You might want to have your own /etc/resolv.conf but it keeps getting overwritten or lost. I have the solution!

On systems like Ubuntu 18.04, by default the file /etc/resolv.conf is controlled by systemd-resolved. Usually it fetches the DNS servers and domain name (search domain) from DHCP and writes it to /etc/resolv.conf which the system then reads to know where to send DNS requests. More accurately, it sets itself as DNS server and forwards the requests to the actual DNS servers.

Getting rid of systemd-resolved

So the first step to have your own resolv.conf without it being overwritten, is to disable systemd-resolved which can be done easily with:

sudo systemctl disable systemd-resolved
sudo systemctl stop systemd-resolved

But you might notice that if you modify your file now, while the changes persist, after a reboot the file will be completely gone.

So, the next step is to delete the original file, recreate it with your custom settings and then protect it from being overwritten or deleted.

sudo rm /etc/resolv.conf
sudo nano /etc/resolv.conf
sudo chattr +i /etc/resolv.conf

The first command deletes the original file, the second opens the editor nano (you can also use vi or vim or whatever you like) so you can enter your options and the last command changes the attributes (chattr), adding “immutable” (+i) to it which means nothing and no one can overwrite or delete this file until that attribute is removed.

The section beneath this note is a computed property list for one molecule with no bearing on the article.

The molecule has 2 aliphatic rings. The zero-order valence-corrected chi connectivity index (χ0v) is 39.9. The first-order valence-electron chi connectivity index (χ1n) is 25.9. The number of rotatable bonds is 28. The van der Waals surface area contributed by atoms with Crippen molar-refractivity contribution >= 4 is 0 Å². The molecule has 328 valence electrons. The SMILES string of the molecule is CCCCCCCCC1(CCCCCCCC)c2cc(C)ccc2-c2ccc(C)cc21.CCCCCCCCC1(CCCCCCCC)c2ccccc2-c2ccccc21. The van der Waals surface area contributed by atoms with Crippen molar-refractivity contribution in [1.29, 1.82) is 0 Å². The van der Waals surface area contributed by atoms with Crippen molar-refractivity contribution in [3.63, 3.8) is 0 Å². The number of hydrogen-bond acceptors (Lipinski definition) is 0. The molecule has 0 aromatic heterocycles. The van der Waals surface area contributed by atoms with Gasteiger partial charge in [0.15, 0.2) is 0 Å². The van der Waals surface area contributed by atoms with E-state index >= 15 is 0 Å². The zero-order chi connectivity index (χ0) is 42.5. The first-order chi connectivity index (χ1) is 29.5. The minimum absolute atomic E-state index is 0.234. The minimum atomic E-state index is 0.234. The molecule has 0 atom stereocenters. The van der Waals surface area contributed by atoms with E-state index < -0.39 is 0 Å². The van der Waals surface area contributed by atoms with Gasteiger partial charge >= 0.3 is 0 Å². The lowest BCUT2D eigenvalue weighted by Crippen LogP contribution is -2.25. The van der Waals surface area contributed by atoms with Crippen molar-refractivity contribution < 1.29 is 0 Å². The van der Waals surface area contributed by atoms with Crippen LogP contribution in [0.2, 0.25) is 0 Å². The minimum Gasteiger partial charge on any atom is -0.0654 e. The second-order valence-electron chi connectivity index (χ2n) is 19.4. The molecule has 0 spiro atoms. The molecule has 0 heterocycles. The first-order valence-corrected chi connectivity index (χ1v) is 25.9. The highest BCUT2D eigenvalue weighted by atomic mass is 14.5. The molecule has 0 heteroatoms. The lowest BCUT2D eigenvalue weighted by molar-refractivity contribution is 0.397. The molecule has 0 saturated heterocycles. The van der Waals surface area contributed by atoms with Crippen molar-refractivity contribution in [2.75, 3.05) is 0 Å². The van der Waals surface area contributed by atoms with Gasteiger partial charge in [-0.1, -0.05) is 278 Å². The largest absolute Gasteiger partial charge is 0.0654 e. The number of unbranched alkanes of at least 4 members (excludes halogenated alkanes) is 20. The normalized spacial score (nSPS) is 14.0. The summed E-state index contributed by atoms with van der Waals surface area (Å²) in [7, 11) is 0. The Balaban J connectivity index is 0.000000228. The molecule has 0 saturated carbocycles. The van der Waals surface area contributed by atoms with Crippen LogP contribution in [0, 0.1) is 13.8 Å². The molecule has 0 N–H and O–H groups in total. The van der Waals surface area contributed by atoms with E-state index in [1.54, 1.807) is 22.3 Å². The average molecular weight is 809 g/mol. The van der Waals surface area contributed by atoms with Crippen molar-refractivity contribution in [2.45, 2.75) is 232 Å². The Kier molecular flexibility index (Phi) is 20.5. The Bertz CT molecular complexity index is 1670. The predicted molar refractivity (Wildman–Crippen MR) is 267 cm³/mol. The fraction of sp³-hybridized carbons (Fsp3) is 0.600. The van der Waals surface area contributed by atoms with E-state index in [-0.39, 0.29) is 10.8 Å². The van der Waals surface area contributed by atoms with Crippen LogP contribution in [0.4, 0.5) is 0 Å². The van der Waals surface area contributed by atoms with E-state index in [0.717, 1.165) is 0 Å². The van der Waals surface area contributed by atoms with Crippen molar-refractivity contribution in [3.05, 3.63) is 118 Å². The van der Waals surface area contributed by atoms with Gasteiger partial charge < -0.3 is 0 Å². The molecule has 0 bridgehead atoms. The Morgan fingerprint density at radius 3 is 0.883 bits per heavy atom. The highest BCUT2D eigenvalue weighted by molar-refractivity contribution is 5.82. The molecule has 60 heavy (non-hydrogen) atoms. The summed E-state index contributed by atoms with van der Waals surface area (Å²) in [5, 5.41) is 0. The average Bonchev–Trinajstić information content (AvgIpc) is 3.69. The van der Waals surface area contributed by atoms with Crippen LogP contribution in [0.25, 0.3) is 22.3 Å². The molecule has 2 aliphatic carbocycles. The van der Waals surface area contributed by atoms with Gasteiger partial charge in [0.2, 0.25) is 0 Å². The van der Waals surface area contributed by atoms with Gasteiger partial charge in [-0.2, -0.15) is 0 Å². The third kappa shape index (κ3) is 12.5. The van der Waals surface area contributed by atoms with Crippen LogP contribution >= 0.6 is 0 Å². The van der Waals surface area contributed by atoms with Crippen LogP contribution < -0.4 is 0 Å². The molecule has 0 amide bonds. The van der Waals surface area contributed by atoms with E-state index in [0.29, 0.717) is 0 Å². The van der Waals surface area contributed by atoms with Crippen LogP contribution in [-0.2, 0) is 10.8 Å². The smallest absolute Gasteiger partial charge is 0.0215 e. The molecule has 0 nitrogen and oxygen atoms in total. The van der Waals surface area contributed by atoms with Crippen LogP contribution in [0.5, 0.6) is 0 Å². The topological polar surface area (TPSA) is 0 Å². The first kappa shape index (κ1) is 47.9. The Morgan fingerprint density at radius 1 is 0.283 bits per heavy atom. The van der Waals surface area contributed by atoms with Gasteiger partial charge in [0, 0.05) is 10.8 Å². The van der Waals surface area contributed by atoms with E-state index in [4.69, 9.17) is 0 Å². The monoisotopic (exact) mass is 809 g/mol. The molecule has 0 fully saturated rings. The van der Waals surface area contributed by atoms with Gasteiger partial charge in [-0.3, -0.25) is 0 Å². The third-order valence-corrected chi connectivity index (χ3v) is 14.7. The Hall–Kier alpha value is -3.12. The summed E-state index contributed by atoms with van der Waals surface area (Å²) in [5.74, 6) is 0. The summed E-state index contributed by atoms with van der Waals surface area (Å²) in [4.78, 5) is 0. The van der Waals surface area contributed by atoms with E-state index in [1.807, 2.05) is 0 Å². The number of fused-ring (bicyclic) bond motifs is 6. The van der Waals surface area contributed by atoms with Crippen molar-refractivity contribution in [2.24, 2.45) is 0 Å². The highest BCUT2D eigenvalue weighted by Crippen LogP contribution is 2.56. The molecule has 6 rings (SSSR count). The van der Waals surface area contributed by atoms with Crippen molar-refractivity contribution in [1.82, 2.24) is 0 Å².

⚠️ You must delete the original file first, otherwise chattr might give you an error message.

An example resolv.conf could be as simple as:


Which in this case would be setting the system to resolve domain names with Cloudflare’s public resolvers.

Making changes or going back to systemd-resolved

To undo those changes or modify /etc/resolv.conf you need to remove the immutable flag with:

sudo chattr -i /etc/resolv.conf

You can then modify the file and then add the immutable flag again.

To go back to using systemd-resolved, after undoing the changes and removing the immutable flag, simply run:

systemctl enable systemd-resolved
systemctl start systemd-resolved

And that’s all there is to it!